Complex Analysis and Dynamics Seminar
Fall 2009 Schedule
Sep. 4: No meeting
Sep. 11: Jeremy Kahn (Stony Brook University)
We say that an infinitely renormalizable quadratic polynomial has
bounded-primitive type if we can find an infinite sequence of primitive
renormalization times such that the ratio between consecutive terms of the sequence
is bounded. We prove that any such polynomial has the a priori bounds:
there is a lower bound on the modulus of all renormalizations.
This implies that the Mandelbrot set is locally connected at the associated parameter values.
A Priori Bounds for Bounded-Primitive Renormalization
Sep. 18: No meeting
Sep. 25: Jun Hu (Brooklyn College and Graduate Center of CUNY)
We re-develop some results of Douady and Earle on conformally natural barycentric extensions of circle
homeomorphisms through a geometric approach. This approach enables us to generalize some aspects of
the theory to continuous circle maps of degree greater than 1. This is joint work with Oleg Muzician.
Conformally Natural Barycentric Extensions of Continuous Circle Maps
Oct. 2: Frederick Gardiner (Brooklyn College and Graduate Center of CUNY)
We consider the natural Teichmuller and Kobayashi metrics on the complex manifold
of motions of n distinct points on a fixed Riemann surface and the properties of the
holomorphic evaluation map. When there is just one point this is the Bers' fiber space
and when there is more than one point the manifold has an interesting boundary.
Tracking Moving Points on a Riemann Surface
Oct. 9: Guangyuan Zhang (Tsinghua University of Beijing and Graduate Center of CUNY)
Let f be a holomorphic mapping from a disk D into the Riemann sphere S
omitting 0, 1 and infinity. A basic consequence of Ahlfors' covering surface theory is
the inequality A < h L , where h is a constant independent of f,
A is the area of the image of the disk D, and
L is the length of the image of boundary of D, both counting multiplicity.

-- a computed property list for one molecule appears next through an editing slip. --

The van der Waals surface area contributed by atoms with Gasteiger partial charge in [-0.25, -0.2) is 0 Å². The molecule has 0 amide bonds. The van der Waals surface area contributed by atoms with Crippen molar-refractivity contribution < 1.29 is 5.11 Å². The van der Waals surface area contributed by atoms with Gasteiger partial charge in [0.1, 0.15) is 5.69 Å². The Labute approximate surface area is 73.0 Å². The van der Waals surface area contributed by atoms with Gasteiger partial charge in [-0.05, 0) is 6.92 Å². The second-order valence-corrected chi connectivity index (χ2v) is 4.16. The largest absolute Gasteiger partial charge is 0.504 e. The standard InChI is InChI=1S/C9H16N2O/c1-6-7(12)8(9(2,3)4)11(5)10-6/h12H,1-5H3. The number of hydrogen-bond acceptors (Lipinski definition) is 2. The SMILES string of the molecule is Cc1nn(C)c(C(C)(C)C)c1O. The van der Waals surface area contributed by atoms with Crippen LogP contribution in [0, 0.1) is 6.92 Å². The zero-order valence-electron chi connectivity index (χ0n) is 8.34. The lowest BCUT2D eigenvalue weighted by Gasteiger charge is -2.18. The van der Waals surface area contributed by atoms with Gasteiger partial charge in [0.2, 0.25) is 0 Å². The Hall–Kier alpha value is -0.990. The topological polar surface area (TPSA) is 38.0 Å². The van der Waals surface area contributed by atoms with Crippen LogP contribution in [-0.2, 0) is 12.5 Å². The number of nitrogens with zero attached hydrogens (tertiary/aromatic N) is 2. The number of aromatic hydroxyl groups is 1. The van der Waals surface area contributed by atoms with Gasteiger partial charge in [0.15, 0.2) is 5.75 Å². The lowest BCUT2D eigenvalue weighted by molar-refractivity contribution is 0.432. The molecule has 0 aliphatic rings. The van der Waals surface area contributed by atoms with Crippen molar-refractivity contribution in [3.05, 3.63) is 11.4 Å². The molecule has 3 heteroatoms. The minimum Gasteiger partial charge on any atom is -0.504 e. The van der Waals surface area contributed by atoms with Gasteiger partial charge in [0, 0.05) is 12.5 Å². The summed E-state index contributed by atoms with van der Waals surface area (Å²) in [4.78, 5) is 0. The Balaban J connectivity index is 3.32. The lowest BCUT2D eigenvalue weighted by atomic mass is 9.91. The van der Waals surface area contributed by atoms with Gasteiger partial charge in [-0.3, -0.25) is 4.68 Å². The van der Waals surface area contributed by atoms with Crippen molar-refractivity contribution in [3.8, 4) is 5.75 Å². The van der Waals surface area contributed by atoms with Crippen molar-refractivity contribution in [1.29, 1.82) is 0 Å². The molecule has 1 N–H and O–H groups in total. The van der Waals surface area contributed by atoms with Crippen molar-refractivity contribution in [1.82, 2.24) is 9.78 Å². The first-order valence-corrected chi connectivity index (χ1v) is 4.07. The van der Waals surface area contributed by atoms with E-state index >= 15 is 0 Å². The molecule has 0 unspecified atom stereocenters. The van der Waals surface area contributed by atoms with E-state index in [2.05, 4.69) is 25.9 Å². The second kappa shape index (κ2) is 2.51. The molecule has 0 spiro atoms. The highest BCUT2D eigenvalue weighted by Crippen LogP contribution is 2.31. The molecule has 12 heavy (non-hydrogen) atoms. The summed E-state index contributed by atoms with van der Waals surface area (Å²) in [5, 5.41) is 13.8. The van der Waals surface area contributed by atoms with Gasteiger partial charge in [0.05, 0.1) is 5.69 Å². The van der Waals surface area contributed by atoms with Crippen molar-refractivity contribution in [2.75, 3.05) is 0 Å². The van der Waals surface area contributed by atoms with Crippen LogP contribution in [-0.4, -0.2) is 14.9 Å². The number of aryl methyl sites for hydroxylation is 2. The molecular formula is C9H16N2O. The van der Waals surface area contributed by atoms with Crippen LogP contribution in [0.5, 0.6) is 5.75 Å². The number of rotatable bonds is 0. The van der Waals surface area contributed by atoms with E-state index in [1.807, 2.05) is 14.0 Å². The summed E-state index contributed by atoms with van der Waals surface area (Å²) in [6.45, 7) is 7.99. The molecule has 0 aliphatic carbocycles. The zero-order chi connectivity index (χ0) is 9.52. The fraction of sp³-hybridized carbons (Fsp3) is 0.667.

In this talk, we will give the best lower bound for the constant h. The starting point
is a classical isoperimetric inequality published in 1905.
Best Bound for the Area-Length Ratio in Ahlfors' Covering Surface Theory
Oct. 16: Joseph Maher (CUNY Staten Island)
This is an introductory talk, intended to be accessible to
graduate students. The mapping class group of a surface is the group of
homeomorphisms of the surface to itself, up to isotopy, and is of interest
in a variety of different areas of mathematics. One way to investigate
this group is to study the geometry of the spaces on which it acts, such
as Teichmuller space, or the complex of curves. We will describe some
notions of what it might mean for a mapping class group element to be
generic, and discuss some collections of generic elements.
Generic Elements in the Mapping Class Group
Oct. 23: Eran Makover (Central Connecticut State University)
In a joint work with Hugo Parlier, we investigate the growth rate of maximal systole length of compact
and non-compact hyperbolic surfaces. This is work in progress, and most of the problems are still open.
Systole Growth on Riemann Surface
Oct. 30: The seminar will feature two talks (note the different times):
The space of homeomorphisms Homeo(S1) of the unit circle
S1 is a classical topological group which acts on S1.
It contains many important subgroups such as the group
Diff(S1) of diffeomorphisms of S1, the group
QS(S1) of quasisymmetric maps S1, the group
Symm(S1) of symmetric maps of S1, the group
Mob(S1) of Mobius maps which preserve S1, and
many more. We use shear coordinates on the Farey tessellation to parametrize
the co-adjoint orbit spaces Mob(S1) \ Homeo(S1),
Mob(S1) \ QS(S1) and
Mob(S1) \ Symm(S1). To our best knowledge, this
gives the only known explicit parametrization of the universal Teichmuller
space T(H) = Mob(S1) \ QS(S1).
1:30-2:30 pm: Dragomir Saric (Queens College of CUNY)
Circle Homeomorphisms and Shears
3:00-4:00 pm: Laura DeMarco (University of Illinois at Chicago)
The moduli space of polynomials has a natural decomposition based on escape rates of critical
points. I will describe this structure and explain how it relates to the organization (and classification)